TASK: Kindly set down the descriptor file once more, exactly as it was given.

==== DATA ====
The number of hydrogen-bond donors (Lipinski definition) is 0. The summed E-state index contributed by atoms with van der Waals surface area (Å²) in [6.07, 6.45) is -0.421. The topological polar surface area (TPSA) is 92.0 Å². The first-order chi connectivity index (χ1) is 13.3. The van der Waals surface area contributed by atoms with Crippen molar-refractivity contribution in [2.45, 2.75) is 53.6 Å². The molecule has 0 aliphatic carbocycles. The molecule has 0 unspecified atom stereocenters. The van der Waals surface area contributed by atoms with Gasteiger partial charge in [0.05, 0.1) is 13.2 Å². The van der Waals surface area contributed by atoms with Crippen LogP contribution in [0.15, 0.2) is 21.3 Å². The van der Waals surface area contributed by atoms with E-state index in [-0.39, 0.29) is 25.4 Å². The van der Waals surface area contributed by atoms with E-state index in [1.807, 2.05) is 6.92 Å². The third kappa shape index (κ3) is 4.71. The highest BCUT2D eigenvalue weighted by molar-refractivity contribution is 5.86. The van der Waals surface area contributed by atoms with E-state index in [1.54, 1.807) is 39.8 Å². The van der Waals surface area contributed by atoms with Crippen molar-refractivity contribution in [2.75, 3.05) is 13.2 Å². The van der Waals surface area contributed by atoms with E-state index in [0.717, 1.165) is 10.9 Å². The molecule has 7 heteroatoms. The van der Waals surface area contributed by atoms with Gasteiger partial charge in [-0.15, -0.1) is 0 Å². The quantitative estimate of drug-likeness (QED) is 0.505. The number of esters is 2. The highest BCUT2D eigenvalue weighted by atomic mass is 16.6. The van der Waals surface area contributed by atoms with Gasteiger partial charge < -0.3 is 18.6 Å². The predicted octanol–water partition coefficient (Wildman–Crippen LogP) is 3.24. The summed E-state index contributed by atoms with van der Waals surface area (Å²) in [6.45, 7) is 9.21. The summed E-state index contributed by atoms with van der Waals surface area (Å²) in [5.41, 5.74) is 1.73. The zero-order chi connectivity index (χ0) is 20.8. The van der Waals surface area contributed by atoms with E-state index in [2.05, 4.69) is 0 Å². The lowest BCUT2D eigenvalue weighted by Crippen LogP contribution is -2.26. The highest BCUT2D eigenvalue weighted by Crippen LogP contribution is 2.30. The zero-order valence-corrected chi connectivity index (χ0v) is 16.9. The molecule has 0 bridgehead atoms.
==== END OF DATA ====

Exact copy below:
The number of hydrogen-bond donors (Lipinski definition) is 0. The summed E-state index contributed by atoms with van der Waals surface area (Å²) in [6.07, 6.45) is -0.421. The topological polar surface area (TPSA) is 92.0 Å². The first-order chi connectivity index (χ1) is 13.3. The van der Waals surface area contributed by atoms with Crippen molar-refractivity contribution in [2.45, 2.75) is 53.6 Å². The molecule has 0 aliphatic carbocycles. The molecule has 0 unspecified atom stereocenters. The van der Waals surface area contributed by atoms with Gasteiger partial charge in [0.05, 0.1) is 13.2 Å². The van der Waals surface area contributed by atoms with Crippen LogP contribution in [0.15, 0.2) is 21.3 Å². The van der Waals surface area contributed by atoms with E-state index in [-0.39, 0.29) is 25.4 Å². The van der Waals surface area contributed by atoms with E-state index in [1.807, 2.05) is 6.92 Å². The third kappa shape index (κ3) is 4.71. The highest BCUT2D eigenvalue weighted by molar-refractivity contribution is 5.86. The van der Waals surface area contributed by atoms with E-state index in [1.54, 1.807) is 39.8 Å². The van der Waals surface area contributed by atoms with Crippen molar-refractivity contribution in [2.75, 3.05) is 13.2 Å². The van der Waals surface area contributed by atoms with E-state index in [0.717, 1.165) is 10.9 Å². The molecule has 7 heteroatoms. The van der Waals surface area contributed by atoms with Gasteiger partial charge in [-0.15, -0.1) is 0 Å². The quantitative estimate of drug-likeness (QED) is 0.505. The number of esters is 2. The highest BCUT2D eigenvalue weighted by atomic mass is 16.6. The van der Waals surface area contributed by atoms with Gasteiger partial charge < -0.3 is 18.6 Å². The predicted octanol–water partition coefficient (Wildman–Crippen LogP) is 3.24. The summed E-state index contributed by atoms with van der Waals surface area (Å²) in [6.45, 7) is 9.21. The summed E-state index contributed by atoms with van der Waals surface area (Å²) in [5.41, 5.74) is 1.73. The zero-order chi connectivity index (χ0) is 20.8. The van der Waals surface area contributed by atoms with E-state index in [2.05, 4.69) is 0 Å². The lowest BCUT2D eigenvalue weighted by Crippen LogP contribution is -2.26. The highest BCUT2D eigenvalue weighted by Crippen LogP contribution is 2.30. The zero-order valence-corrected chi connectivity index (χ0v) is 16.9. The molecule has 0 bridgehead atoms.